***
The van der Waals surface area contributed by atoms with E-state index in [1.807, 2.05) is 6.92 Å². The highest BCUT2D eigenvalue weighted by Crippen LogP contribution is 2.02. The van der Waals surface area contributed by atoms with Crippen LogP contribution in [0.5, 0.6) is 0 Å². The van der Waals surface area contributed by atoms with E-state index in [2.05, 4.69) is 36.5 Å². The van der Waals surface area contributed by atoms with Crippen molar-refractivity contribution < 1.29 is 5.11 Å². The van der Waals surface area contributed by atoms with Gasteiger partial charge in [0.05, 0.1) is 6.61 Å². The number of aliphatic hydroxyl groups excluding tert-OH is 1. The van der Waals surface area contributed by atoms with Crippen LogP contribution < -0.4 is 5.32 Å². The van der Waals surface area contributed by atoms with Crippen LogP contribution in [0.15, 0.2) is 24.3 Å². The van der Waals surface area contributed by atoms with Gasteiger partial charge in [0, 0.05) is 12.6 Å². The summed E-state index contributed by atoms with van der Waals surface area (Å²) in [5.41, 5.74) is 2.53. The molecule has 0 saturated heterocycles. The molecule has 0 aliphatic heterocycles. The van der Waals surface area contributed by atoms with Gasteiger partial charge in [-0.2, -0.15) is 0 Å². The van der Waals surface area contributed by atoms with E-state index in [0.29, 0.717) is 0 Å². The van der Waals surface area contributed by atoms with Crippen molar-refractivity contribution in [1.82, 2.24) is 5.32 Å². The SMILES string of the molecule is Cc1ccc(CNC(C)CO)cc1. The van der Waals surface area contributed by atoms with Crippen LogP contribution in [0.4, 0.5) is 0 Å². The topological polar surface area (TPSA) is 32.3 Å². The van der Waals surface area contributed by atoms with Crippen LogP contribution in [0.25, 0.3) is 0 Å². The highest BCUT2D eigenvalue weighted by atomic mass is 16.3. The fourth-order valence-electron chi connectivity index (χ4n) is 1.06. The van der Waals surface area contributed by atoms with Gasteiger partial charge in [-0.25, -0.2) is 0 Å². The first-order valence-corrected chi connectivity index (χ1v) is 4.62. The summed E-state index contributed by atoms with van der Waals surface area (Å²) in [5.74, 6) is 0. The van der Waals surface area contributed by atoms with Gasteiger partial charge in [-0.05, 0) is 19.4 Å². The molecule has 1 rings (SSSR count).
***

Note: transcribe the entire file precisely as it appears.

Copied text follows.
The van der Waals surface area contributed by atoms with E-state index in [1.807, 2.05) is 6.92 Å². The highest BCUT2D eigenvalue weighted by Crippen LogP contribution is 2.02. The van der Waals surface area contributed by atoms with Crippen LogP contribution in [0.5, 0.6) is 0 Å². The van der Waals surface area contributed by atoms with E-state index in [2.05, 4.69) is 36.5 Å². The van der Waals surface area contributed by atoms with Crippen molar-refractivity contribution < 1.29 is 5.11 Å². The van der Waals surface area contributed by atoms with Gasteiger partial charge in [0.05, 0.1) is 6.61 Å². The number of aliphatic hydroxyl groups excluding tert-OH is 1. The van der Waals surface area contributed by atoms with Crippen LogP contribution < -0.4 is 5.32 Å². The van der Waals surface area contributed by atoms with Crippen LogP contribution in [0.15, 0.2) is 24.3 Å². The van der Waals surface area contributed by atoms with Gasteiger partial charge in [0, 0.05) is 12.6 Å². The summed E-state index contributed by atoms with van der Waals surface area (Å²) in [5.41, 5.74) is 2.53. The molecule has 0 saturated heterocycles. The molecule has 0 aliphatic heterocycles. The van der Waals surface area contributed by atoms with Gasteiger partial charge in [-0.2, -0.15) is 0 Å². The van der Waals surface area contributed by atoms with E-state index in [0.29, 0.717) is 0 Å². The van der Waals surface area contributed by atoms with Crippen molar-refractivity contribution in [1.82, 2.24) is 5.32 Å². The SMILES string of the molecule is Cc1ccc(CNC(C)CO)cc1. The van der Waals surface area contributed by atoms with Crippen LogP contribution in [0.4, 0.5) is 0 Å². The topological polar surface area (TPSA) is 32.3 Å². The van der Waals surface area contributed by atoms with Crippen LogP contribution in [0.25, 0.3) is 0 Å². The highest BCUT2D eigenvalue weighted by atomic mass is 16.3. The fourth-order valence-electron chi connectivity index (χ4n) is 1.06. The van der Waals surface area contributed by atoms with Gasteiger partial charge in [-0.25, -0.2) is 0 Å². The first-order valence-corrected chi connectivity index (χ1v) is 4.62. The summed E-state index contributed by atoms with van der Waals surface area (Å²) in [5.74, 6) is 0. The van der Waals surface area contributed by atoms with Gasteiger partial charge in [-0.05, 0) is 19.4 Å². The molecule has 1 rings (SSSR count).